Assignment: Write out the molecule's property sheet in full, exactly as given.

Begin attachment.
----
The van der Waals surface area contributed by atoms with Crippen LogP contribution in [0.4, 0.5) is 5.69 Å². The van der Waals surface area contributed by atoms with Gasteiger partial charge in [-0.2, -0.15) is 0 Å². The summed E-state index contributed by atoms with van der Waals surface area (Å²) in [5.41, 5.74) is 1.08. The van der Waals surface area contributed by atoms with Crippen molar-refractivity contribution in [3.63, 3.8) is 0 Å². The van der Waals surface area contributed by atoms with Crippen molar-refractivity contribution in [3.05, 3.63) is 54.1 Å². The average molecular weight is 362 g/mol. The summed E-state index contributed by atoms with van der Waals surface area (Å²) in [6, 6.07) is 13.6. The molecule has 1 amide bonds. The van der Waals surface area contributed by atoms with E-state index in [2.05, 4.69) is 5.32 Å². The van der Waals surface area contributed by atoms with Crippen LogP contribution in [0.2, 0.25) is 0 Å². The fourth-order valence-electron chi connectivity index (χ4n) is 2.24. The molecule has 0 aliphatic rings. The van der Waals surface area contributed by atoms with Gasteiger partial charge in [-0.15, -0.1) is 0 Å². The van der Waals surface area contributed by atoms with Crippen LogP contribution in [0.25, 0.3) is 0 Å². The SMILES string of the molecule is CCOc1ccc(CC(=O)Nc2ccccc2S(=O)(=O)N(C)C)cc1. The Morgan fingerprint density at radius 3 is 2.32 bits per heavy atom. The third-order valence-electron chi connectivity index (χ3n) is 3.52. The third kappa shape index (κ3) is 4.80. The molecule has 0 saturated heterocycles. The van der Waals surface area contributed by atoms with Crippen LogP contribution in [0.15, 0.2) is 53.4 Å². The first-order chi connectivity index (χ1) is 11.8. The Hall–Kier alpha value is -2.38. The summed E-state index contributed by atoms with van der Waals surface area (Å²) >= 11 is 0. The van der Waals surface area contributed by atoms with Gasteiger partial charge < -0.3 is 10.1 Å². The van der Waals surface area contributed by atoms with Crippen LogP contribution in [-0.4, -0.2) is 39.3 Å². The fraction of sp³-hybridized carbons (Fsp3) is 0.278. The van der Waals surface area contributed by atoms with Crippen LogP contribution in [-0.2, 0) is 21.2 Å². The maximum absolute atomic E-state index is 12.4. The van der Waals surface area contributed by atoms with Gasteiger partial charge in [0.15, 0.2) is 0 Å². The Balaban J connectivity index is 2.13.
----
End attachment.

The van der Waals surface area contributed by atoms with Crippen LogP contribution in [0.4, 0.5) is 5.69 Å². The van der Waals surface area contributed by atoms with Gasteiger partial charge in [-0.2, -0.15) is 0 Å². The summed E-state index contributed by atoms with van der Waals surface area (Å²) in [5.41, 5.74) is 1.08. The van der Waals surface area contributed by atoms with Crippen molar-refractivity contribution in [3.63, 3.8) is 0 Å². The van der Waals surface area contributed by atoms with Crippen molar-refractivity contribution in [3.05, 3.63) is 54.1 Å². The average molecular weight is 362 g/mol. The summed E-state index contributed by atoms with van der Waals surface area (Å²) in [6, 6.07) is 13.6. The molecule has 1 amide bonds. The van der Waals surface area contributed by atoms with E-state index in [2.05, 4.69) is 5.32 Å². The van der Waals surface area contributed by atoms with Crippen LogP contribution in [0.2, 0.25) is 0 Å². The fourth-order valence-electron chi connectivity index (χ4n) is 2.24. The molecule has 0 aliphatic rings. The van der Waals surface area contributed by atoms with Gasteiger partial charge in [-0.15, -0.1) is 0 Å². The van der Waals surface area contributed by atoms with Crippen LogP contribution in [0.25, 0.3) is 0 Å². The SMILES string of the molecule is CCOc1ccc(CC(=O)Nc2ccccc2S(=O)(=O)N(C)C)cc1. The Morgan fingerprint density at radius 3 is 2.32 bits per heavy atom. The third-order valence-electron chi connectivity index (χ3n) is 3.52. The third kappa shape index (κ3) is 4.80. The molecule has 0 saturated heterocycles. The van der Waals surface area contributed by atoms with Crippen LogP contribution in [0.15, 0.2) is 53.4 Å². The first-order chi connectivity index (χ1) is 11.8. The Hall–Kier alpha value is -2.38. The summed E-state index contributed by atoms with van der Waals surface area (Å²) >= 11 is 0. The van der Waals surface area contributed by atoms with Gasteiger partial charge < -0.3 is 10.1 Å². The van der Waals surface area contributed by atoms with Crippen LogP contribution in [-0.4, -0.2) is 39.3 Å². The fraction of sp³-hybridized carbons (Fsp3) is 0.278. The van der Waals surface area contributed by atoms with Crippen LogP contribution in [-0.2, 0) is 21.2 Å². The maximum absolute atomic E-state index is 12.4. The van der Waals surface area contributed by atoms with Gasteiger partial charge in [0.15, 0.2) is 0 Å². The Balaban J connectivity index is 2.13.